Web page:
It is not unusual for a crisis to function as the catalyst for the development of new initiatives. In the 1960s, the Second Vatican Council reminded us that the Church is first and foremost the People of God and the Body of Christ and not primarily a hierarchical institution. While there is little doubt that we are living in the time of the laity in the Church, it has taken a drastic reduction in the numbers of clergy and religious for lay Catholic women and men to recognize that they are called, by virtue of their baptism, to much more prominent roles in the life and mission of the church. The so-called “crisis of numbers” is also leading many priests and religious to rediscover the heart of their respective calls either to leadership in faith or to prophetic challenge. Prior to Vatican II, access to theological and biblical education was largely restricted to the formation of clergy. That has changed and will need to change even more dramatically if lay women and men are to be properly resourced to take their rightful place in the Church. Instead of bemoaning the crisis and looking for interim measures to “fill the gaps”, we might look for signs of the Spirit at work in leading us into new ways of being Church.
In today’s gospel, we hear that Jesus chooses “seventy others” and sends them out in pairs. Thirty-five couples or “pairs” constitute a formidable resource for the mission. They are authorized to be bringers of peace and healing, proclaimers of God’s kin-dom. They are to travel light and accept the hospitality offered them.
Given the presence of women in the inner circle of Jesus’ followers (Luke 8:1-3), it is likely that at least some of these pairs were married couples. Further support for this comes from Luke’s second volume, the Acts of the Apostles, which features a married couple, Priscilla and Aquila, as prominent itinerant missionary associates of Paul. They are Jewish refugees who find a home in Corinth in the aftermath of Emperor Claudius’ expulsion of the Jews from Rome. They are tent makers and offer hospitality to Paul when he comes to Corinth. When Paul leaves for Syria, they accompany him as far as Ephesus. In Ephesus, Priscilla is presented as a confident woman theologian who takes the initiative in calling aside the eloquent and well-educated Jewish teacher, Apollos of Alexandria, who has an “accurate” but “incomplete” knowledge of Jesus.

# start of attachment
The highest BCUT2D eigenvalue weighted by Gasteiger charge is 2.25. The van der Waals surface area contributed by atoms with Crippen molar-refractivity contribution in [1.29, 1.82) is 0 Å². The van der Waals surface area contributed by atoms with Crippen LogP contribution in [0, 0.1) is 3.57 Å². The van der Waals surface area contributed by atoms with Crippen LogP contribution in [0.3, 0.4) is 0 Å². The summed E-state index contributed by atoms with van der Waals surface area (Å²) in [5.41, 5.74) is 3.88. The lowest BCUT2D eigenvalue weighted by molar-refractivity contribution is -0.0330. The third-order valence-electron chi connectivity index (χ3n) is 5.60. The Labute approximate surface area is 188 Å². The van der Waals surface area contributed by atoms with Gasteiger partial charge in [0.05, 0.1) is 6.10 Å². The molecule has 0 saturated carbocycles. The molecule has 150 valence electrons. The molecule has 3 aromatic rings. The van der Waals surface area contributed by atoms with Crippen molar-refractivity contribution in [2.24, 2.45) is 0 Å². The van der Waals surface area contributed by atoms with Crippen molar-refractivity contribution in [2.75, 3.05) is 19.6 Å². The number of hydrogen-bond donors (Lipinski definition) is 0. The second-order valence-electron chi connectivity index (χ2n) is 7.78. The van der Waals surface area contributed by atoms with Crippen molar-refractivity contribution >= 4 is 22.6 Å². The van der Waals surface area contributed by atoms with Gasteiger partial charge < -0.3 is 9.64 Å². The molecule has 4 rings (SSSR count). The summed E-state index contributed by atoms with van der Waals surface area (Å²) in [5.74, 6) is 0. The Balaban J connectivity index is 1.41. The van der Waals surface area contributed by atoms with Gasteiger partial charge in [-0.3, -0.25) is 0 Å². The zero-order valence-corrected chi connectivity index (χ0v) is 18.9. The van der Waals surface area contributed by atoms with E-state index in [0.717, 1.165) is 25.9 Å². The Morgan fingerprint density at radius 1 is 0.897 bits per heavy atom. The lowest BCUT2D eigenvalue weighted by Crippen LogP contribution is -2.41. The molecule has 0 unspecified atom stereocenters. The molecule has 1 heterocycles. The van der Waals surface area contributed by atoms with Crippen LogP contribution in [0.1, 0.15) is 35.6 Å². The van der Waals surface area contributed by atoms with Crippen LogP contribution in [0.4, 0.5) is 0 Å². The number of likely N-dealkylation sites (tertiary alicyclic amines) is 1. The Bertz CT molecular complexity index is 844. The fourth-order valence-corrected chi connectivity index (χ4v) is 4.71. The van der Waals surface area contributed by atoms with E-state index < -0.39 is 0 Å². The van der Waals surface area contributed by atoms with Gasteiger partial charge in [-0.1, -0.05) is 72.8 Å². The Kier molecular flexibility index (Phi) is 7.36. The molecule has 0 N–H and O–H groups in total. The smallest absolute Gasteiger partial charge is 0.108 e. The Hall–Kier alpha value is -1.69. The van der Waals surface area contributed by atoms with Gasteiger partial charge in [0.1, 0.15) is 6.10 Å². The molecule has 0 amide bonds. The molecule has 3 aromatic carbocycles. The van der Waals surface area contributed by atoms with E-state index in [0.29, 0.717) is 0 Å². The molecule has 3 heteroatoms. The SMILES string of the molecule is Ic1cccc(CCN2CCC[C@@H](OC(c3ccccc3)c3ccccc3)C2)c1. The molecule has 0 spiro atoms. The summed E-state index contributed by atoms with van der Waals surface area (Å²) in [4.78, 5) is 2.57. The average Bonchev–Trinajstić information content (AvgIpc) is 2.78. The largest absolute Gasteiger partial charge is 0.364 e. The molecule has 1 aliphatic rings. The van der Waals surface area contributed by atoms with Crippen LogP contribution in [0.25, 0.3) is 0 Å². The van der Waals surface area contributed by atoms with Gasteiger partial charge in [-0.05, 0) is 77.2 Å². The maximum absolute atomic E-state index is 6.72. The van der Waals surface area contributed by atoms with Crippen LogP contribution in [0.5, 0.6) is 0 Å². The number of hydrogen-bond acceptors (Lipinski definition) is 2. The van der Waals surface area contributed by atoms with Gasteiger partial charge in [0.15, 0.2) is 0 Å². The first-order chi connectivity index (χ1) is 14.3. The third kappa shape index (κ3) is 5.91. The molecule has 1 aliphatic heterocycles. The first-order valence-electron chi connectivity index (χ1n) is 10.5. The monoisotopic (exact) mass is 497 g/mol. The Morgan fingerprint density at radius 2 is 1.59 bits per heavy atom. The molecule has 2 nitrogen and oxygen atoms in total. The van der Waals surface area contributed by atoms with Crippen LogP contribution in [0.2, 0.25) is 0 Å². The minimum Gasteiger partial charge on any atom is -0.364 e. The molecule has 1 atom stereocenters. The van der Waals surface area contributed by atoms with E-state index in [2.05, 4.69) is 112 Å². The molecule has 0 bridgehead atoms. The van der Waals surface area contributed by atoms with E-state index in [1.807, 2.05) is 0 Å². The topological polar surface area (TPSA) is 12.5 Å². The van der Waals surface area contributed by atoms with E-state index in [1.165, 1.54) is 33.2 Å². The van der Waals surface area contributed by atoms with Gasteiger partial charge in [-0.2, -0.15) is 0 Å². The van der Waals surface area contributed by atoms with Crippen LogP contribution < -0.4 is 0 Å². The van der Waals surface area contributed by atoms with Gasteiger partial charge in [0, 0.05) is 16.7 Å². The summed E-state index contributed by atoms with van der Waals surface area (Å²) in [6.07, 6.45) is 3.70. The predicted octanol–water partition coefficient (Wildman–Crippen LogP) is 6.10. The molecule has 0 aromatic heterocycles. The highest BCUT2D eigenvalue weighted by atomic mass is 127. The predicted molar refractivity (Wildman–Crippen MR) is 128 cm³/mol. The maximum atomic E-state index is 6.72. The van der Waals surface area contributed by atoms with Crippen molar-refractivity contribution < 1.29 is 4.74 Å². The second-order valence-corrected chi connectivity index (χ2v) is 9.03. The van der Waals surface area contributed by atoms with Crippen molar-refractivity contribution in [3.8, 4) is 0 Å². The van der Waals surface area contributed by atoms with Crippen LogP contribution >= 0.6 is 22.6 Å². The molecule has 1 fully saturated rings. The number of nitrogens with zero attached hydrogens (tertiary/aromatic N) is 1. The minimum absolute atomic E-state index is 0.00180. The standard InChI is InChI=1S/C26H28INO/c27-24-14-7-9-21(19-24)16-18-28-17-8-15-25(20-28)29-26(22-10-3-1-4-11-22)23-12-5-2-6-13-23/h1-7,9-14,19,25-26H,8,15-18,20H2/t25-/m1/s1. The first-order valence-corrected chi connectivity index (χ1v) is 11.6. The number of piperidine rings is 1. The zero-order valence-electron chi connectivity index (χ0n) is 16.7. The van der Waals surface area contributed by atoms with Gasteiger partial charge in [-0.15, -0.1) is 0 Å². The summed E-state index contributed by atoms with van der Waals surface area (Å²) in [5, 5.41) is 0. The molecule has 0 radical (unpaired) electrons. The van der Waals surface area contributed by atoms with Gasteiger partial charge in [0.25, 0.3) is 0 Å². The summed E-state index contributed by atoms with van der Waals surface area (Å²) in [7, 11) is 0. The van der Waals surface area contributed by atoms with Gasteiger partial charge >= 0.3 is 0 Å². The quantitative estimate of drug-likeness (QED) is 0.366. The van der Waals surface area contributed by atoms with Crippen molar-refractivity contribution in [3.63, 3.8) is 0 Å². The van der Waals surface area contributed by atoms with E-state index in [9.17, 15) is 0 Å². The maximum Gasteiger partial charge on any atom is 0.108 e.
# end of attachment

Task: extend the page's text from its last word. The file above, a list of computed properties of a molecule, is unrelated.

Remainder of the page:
In our communities, there are faith-filled, talented, and courageous couples like Priscilla and Aquila, as well as countless single lay women and men, who commit their talents and personal resources for the sake of the gospel mission. Many of them are prepared to do more if they can find the acceptance to function effectively. They need the authorization of the present leadership and the unfailing support of the local communities.